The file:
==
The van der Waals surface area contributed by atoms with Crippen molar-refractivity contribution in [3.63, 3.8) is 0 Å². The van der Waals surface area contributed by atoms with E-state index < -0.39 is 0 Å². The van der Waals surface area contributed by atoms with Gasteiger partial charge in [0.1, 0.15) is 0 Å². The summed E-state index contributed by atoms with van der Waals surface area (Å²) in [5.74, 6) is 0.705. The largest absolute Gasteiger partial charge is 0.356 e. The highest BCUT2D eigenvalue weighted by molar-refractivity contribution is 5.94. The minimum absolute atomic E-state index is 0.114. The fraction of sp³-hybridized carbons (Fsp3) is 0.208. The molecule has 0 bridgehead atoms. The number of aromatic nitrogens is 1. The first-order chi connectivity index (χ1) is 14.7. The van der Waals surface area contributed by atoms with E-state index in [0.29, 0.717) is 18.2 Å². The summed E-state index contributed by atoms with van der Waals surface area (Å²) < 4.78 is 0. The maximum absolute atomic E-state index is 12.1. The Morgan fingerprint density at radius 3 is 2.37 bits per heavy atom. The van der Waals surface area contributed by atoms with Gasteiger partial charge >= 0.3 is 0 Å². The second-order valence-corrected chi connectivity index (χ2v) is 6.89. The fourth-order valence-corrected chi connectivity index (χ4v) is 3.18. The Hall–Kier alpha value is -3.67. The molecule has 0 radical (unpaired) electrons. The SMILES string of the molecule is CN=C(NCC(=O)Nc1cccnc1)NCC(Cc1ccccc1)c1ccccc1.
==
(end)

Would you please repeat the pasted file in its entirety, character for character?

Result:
The van der Waals surface area contributed by atoms with Crippen molar-refractivity contribution in [3.63, 3.8) is 0 Å². The van der Waals surface area contributed by atoms with E-state index < -0.39 is 0 Å². The van der Waals surface area contributed by atoms with Gasteiger partial charge in [0.1, 0.15) is 0 Å². The summed E-state index contributed by atoms with van der Waals surface area (Å²) in [5.74, 6) is 0.705. The largest absolute Gasteiger partial charge is 0.356 e. The highest BCUT2D eigenvalue weighted by molar-refractivity contribution is 5.94. The minimum absolute atomic E-state index is 0.114. The fraction of sp³-hybridized carbons (Fsp3) is 0.208. The molecule has 0 bridgehead atoms. The number of aromatic nitrogens is 1. The first-order chi connectivity index (χ1) is 14.7. The van der Waals surface area contributed by atoms with E-state index in [0.29, 0.717) is 18.2 Å². The summed E-state index contributed by atoms with van der Waals surface area (Å²) < 4.78 is 0. The maximum absolute atomic E-state index is 12.1. The Morgan fingerprint density at radius 3 is 2.37 bits per heavy atom. The van der Waals surface area contributed by atoms with Gasteiger partial charge >= 0.3 is 0 Å². The second-order valence-corrected chi connectivity index (χ2v) is 6.89. The fourth-order valence-corrected chi connectivity index (χ4v) is 3.18. The Hall–Kier alpha value is -3.67. The molecule has 0 radical (unpaired) electrons. The SMILES string of the molecule is CN=C(NCC(=O)Nc1cccnc1)NCC(Cc1ccccc1)c1ccccc1.